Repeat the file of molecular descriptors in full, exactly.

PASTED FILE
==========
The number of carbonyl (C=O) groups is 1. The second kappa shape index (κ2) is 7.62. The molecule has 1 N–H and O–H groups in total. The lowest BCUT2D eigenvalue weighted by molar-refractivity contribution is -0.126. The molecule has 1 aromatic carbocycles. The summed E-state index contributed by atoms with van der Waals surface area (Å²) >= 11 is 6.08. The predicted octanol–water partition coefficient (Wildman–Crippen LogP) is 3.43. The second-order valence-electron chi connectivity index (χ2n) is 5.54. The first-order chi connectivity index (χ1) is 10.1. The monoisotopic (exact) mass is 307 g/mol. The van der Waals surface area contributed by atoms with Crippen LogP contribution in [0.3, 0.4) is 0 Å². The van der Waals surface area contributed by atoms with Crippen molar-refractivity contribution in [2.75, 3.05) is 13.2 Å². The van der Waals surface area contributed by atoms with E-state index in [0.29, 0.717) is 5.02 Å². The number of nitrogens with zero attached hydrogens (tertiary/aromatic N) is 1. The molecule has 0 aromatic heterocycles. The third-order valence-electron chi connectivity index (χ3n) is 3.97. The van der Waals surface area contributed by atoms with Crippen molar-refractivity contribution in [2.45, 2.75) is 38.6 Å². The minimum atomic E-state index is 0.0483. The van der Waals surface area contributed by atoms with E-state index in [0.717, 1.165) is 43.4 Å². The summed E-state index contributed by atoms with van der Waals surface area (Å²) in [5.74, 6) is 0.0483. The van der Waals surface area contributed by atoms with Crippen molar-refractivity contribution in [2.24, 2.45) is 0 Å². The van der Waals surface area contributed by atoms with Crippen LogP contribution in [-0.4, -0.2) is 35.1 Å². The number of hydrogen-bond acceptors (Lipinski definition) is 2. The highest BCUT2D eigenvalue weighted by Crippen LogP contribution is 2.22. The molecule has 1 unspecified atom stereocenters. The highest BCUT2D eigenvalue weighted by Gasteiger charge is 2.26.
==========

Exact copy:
The number of carbonyl (C=O) groups is 1. The second kappa shape index (κ2) is 7.62. The molecule has 1 N–H and O–H groups in total. The lowest BCUT2D eigenvalue weighted by molar-refractivity contribution is -0.126. The molecule has 1 aromatic carbocycles. The summed E-state index contributed by atoms with van der Waals surface area (Å²) >= 11 is 6.08. The predicted octanol–water partition coefficient (Wildman–Crippen LogP) is 3.43. The second-order valence-electron chi connectivity index (χ2n) is 5.54. The first-order chi connectivity index (χ1) is 10.1. The monoisotopic (exact) mass is 307 g/mol. The van der Waals surface area contributed by atoms with Crippen LogP contribution in [0.3, 0.4) is 0 Å². The van der Waals surface area contributed by atoms with Crippen molar-refractivity contribution in [2.75, 3.05) is 13.2 Å². The van der Waals surface area contributed by atoms with E-state index in [0.29, 0.717) is 5.02 Å². The number of nitrogens with zero attached hydrogens (tertiary/aromatic N) is 1. The molecule has 0 aromatic heterocycles. The third-order valence-electron chi connectivity index (χ3n) is 3.97. The van der Waals surface area contributed by atoms with Crippen molar-refractivity contribution in [2.45, 2.75) is 38.6 Å². The minimum atomic E-state index is 0.0483. The van der Waals surface area contributed by atoms with E-state index in [0.717, 1.165) is 43.4 Å². The summed E-state index contributed by atoms with van der Waals surface area (Å²) in [5.74, 6) is 0.0483. The van der Waals surface area contributed by atoms with Crippen molar-refractivity contribution in [2.24, 2.45) is 0 Å². The van der Waals surface area contributed by atoms with Crippen LogP contribution in [-0.4, -0.2) is 35.1 Å². The number of hydrogen-bond acceptors (Lipinski definition) is 2. The highest BCUT2D eigenvalue weighted by Crippen LogP contribution is 2.22. The molecule has 1 unspecified atom stereocenters. The highest BCUT2D eigenvalue weighted by Gasteiger charge is 2.26.